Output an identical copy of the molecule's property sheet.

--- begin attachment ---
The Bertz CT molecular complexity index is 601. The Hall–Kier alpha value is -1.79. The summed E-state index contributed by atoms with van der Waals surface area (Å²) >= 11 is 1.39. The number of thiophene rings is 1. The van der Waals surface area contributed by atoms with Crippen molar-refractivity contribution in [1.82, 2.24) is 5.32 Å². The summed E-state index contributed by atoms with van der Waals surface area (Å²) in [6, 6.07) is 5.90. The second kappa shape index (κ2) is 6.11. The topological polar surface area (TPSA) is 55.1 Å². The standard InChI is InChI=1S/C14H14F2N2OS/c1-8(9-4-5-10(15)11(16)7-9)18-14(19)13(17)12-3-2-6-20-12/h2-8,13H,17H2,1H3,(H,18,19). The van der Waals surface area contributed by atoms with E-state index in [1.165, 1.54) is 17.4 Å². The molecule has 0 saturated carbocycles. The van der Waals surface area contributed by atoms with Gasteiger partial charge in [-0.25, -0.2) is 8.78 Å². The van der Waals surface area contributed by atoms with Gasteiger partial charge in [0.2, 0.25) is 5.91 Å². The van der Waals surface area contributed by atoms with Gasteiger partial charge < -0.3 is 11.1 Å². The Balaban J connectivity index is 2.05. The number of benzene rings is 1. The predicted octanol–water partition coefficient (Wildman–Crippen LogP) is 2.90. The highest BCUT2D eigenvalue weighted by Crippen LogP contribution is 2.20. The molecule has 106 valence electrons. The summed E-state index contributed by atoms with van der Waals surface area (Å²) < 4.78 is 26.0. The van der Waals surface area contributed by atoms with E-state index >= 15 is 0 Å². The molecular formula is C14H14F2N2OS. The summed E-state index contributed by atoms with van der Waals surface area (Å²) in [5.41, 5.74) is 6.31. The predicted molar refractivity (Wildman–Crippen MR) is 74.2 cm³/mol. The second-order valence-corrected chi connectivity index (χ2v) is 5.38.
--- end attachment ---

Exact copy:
The Bertz CT molecular complexity index is 601. The Hall–Kier alpha value is -1.79. The summed E-state index contributed by atoms with van der Waals surface area (Å²) >= 11 is 1.39. The number of thiophene rings is 1. The van der Waals surface area contributed by atoms with Crippen molar-refractivity contribution in [1.82, 2.24) is 5.32 Å². The summed E-state index contributed by atoms with van der Waals surface area (Å²) in [6, 6.07) is 5.90. The second kappa shape index (κ2) is 6.11. The topological polar surface area (TPSA) is 55.1 Å². The standard InChI is InChI=1S/C14H14F2N2OS/c1-8(9-4-5-10(15)11(16)7-9)18-14(19)13(17)12-3-2-6-20-12/h2-8,13H,17H2,1H3,(H,18,19). The van der Waals surface area contributed by atoms with E-state index in [1.165, 1.54) is 17.4 Å². The molecule has 0 saturated carbocycles. The van der Waals surface area contributed by atoms with Gasteiger partial charge in [-0.25, -0.2) is 8.78 Å². The van der Waals surface area contributed by atoms with Gasteiger partial charge in [0.2, 0.25) is 5.91 Å². The van der Waals surface area contributed by atoms with Gasteiger partial charge < -0.3 is 11.1 Å². The Balaban J connectivity index is 2.05. The number of benzene rings is 1. The predicted octanol–water partition coefficient (Wildman–Crippen LogP) is 2.90. The highest BCUT2D eigenvalue weighted by Crippen LogP contribution is 2.20. The molecule has 106 valence electrons. The summed E-state index contributed by atoms with van der Waals surface area (Å²) < 4.78 is 26.0. The van der Waals surface area contributed by atoms with E-state index >= 15 is 0 Å². The molecular formula is C14H14F2N2OS. The summed E-state index contributed by atoms with van der Waals surface area (Å²) in [5.41, 5.74) is 6.31. The predicted molar refractivity (Wildman–Crippen MR) is 74.2 cm³/mol. The second-order valence-corrected chi connectivity index (χ2v) is 5.38.